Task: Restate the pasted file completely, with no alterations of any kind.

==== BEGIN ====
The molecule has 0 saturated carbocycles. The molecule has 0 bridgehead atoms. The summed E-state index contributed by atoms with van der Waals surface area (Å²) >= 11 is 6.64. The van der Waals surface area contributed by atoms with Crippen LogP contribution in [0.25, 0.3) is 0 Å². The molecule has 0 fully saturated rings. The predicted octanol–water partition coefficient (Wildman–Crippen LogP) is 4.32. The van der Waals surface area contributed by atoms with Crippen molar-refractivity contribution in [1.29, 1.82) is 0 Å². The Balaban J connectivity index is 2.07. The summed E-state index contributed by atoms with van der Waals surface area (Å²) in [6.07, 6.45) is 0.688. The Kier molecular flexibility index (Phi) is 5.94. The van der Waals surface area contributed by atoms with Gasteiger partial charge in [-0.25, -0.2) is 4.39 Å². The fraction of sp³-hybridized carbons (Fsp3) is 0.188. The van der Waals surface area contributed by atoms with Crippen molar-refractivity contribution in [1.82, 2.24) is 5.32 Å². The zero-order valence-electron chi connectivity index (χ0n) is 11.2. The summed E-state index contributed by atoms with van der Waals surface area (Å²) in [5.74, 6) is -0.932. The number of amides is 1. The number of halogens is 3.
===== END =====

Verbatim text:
The molecule has 0 saturated carbocycles. The molecule has 0 bridgehead atoms. The summed E-state index contributed by atoms with van der Waals surface area (Å²) >= 11 is 6.64. The van der Waals surface area contributed by atoms with Crippen LogP contribution in [0.25, 0.3) is 0 Å². The molecule has 0 fully saturated rings. The predicted octanol–water partition coefficient (Wildman–Crippen LogP) is 4.32. The van der Waals surface area contributed by atoms with Crippen molar-refractivity contribution in [1.29, 1.82) is 0 Å². The Balaban J connectivity index is 2.07. The summed E-state index contributed by atoms with van der Waals surface area (Å²) in [6.07, 6.45) is 0.688. The Kier molecular flexibility index (Phi) is 5.94. The van der Waals surface area contributed by atoms with Gasteiger partial charge in [-0.25, -0.2) is 4.39 Å². The fraction of sp³-hybridized carbons (Fsp3) is 0.188. The van der Waals surface area contributed by atoms with Crippen molar-refractivity contribution in [1.82, 2.24) is 5.32 Å². The zero-order valence-electron chi connectivity index (χ0n) is 11.2. The summed E-state index contributed by atoms with van der Waals surface area (Å²) in [5.74, 6) is -0.932. The number of amides is 1. The number of halogens is 3.